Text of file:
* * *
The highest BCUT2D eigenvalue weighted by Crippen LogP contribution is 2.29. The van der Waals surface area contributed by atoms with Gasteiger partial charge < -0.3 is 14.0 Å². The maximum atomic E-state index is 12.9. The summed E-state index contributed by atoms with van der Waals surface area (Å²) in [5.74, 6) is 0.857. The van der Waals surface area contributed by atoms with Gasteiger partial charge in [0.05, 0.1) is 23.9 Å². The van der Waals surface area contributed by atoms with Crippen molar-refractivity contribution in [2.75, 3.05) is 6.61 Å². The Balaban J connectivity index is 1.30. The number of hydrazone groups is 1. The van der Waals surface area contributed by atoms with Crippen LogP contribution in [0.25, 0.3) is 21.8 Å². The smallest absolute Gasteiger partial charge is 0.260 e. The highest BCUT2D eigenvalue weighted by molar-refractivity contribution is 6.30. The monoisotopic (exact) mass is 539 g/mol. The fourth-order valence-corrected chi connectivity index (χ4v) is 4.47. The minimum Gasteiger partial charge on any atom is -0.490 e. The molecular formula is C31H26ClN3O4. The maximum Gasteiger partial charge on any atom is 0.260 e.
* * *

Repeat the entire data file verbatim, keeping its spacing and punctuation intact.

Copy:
The highest BCUT2D eigenvalue weighted by Crippen LogP contribution is 2.29. The van der Waals surface area contributed by atoms with Gasteiger partial charge < -0.3 is 14.0 Å². The maximum atomic E-state index is 12.9. The summed E-state index contributed by atoms with van der Waals surface area (Å²) in [5.74, 6) is 0.857. The van der Waals surface area contributed by atoms with Gasteiger partial charge in [0.05, 0.1) is 23.9 Å². The van der Waals surface area contributed by atoms with Crippen molar-refractivity contribution in [2.75, 3.05) is 6.61 Å². The Balaban J connectivity index is 1.30. The number of hydrazone groups is 1. The van der Waals surface area contributed by atoms with Crippen LogP contribution in [0.25, 0.3) is 21.8 Å². The smallest absolute Gasteiger partial charge is 0.260 e. The highest BCUT2D eigenvalue weighted by molar-refractivity contribution is 6.30. The monoisotopic (exact) mass is 539 g/mol. The fourth-order valence-corrected chi connectivity index (χ4v) is 4.47. The minimum Gasteiger partial charge on any atom is -0.490 e. The molecular formula is C31H26ClN3O4. The maximum Gasteiger partial charge on any atom is 0.260 e.